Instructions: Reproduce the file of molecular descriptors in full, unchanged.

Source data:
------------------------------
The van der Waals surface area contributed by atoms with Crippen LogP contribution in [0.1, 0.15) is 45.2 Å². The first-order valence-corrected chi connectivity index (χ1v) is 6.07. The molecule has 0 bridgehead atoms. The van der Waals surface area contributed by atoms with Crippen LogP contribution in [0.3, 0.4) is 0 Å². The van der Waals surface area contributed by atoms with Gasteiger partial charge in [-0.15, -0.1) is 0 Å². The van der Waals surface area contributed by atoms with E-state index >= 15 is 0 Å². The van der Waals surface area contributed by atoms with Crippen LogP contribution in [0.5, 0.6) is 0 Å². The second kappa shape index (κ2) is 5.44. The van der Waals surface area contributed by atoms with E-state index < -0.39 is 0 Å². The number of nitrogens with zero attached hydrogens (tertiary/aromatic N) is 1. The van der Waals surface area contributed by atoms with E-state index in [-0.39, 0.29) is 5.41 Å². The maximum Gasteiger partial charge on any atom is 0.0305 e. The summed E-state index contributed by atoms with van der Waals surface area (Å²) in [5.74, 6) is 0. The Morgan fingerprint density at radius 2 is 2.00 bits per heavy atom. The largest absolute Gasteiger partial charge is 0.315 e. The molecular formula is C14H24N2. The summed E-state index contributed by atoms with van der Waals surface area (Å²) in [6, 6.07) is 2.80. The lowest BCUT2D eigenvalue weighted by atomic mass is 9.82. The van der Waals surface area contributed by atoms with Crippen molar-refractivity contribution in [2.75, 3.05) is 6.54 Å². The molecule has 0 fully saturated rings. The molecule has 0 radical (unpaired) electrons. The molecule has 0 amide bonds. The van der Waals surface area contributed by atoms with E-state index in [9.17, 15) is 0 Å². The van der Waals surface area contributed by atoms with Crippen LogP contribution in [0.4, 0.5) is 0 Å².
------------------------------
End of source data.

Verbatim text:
The van der Waals surface area contributed by atoms with Crippen LogP contribution in [0.1, 0.15) is 45.2 Å². The first-order valence-corrected chi connectivity index (χ1v) is 6.07. The molecule has 0 bridgehead atoms. The van der Waals surface area contributed by atoms with Crippen LogP contribution in [0.3, 0.4) is 0 Å². The van der Waals surface area contributed by atoms with Gasteiger partial charge in [-0.15, -0.1) is 0 Å². The van der Waals surface area contributed by atoms with E-state index >= 15 is 0 Å². The van der Waals surface area contributed by atoms with Crippen LogP contribution in [0.5, 0.6) is 0 Å². The second kappa shape index (κ2) is 5.44. The van der Waals surface area contributed by atoms with E-state index < -0.39 is 0 Å². The number of nitrogens with zero attached hydrogens (tertiary/aromatic N) is 1. The van der Waals surface area contributed by atoms with E-state index in [-0.39, 0.29) is 5.41 Å². The maximum Gasteiger partial charge on any atom is 0.0305 e. The summed E-state index contributed by atoms with van der Waals surface area (Å²) in [5.74, 6) is 0. The Morgan fingerprint density at radius 2 is 2.00 bits per heavy atom. The largest absolute Gasteiger partial charge is 0.315 e. The molecular formula is C14H24N2. The summed E-state index contributed by atoms with van der Waals surface area (Å²) in [6, 6.07) is 2.80. The lowest BCUT2D eigenvalue weighted by atomic mass is 9.82. The van der Waals surface area contributed by atoms with Crippen molar-refractivity contribution in [2.75, 3.05) is 6.54 Å². The molecule has 0 fully saturated rings. The molecule has 0 radical (unpaired) electrons. The molecule has 0 amide bonds. The van der Waals surface area contributed by atoms with E-state index in [9.17, 15) is 0 Å². The van der Waals surface area contributed by atoms with Crippen LogP contribution in [0.4, 0.5) is 0 Å².